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American RoutesRacial Palimpsests and the Transformation of Race$
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Angel Adams Parham

Print publication date: 2017

Print ISBN-13: 9780190624750

Published to Oxford Scholarship Online: March 2017

DOI: 10.1093/acprof:oso/9780190624750.001.0001

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White St. Domingue Refugees and White Creoles in Nineteenth-Century Louisiana

White St. Domingue Refugees and White Creoles in Nineteenth-Century Louisiana

Chapter:
(p.68) Chapter 3 White St. Domingue Refugees and White Creoles in Nineteenth-Century Louisiana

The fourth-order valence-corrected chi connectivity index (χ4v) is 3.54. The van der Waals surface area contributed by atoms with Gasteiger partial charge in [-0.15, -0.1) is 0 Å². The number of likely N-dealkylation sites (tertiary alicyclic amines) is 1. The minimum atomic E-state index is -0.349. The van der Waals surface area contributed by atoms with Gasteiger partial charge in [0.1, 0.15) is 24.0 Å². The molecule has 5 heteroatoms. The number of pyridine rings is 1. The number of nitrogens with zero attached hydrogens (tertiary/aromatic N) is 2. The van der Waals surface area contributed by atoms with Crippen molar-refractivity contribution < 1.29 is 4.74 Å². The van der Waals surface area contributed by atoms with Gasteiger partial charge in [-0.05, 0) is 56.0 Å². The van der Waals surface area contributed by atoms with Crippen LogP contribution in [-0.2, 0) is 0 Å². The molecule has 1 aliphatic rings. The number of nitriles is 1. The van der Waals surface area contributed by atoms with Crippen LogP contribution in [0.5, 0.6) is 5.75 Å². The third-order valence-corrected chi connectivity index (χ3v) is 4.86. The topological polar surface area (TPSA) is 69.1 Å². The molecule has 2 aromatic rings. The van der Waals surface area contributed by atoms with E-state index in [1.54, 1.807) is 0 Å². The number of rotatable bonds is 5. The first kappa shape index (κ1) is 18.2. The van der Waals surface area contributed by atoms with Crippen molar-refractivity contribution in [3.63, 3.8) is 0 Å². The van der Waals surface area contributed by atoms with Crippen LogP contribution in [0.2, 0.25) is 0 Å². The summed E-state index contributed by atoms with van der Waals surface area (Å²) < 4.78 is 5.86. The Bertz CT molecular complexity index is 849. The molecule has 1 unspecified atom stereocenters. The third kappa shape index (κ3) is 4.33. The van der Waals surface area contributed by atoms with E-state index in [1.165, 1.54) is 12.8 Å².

Source:
American Routes
Author(s):

Angel Adams Parham

Publisher:
Oxford University Press
DOI:10.1093/acprof:oso/9780190624750.003.0004

Chapter 3 follows white St. Domingue refugees as they integrate into Louisiana’s Creole community and struggle against the tide of Anglo-Americanization during the nineteenth century. As the refugees blended into the Creole community, they felt the consequences of the racial and cultural assumptions Anglo-Americans made about Creoles. The most damaging of these was the suspicion that—because of their higher tolerance for publicly acknowledged interracial relationships—all Creoles, whether they appeared to be white or not, were really racially mixed. This chapter explains how and why most white Creoles eventually let go of their Creole identity and blended into Louisiana’s white Anglo-American community.

Keywords:   Creoles, refugees, race, St. Domingue, Louisiana, racial system

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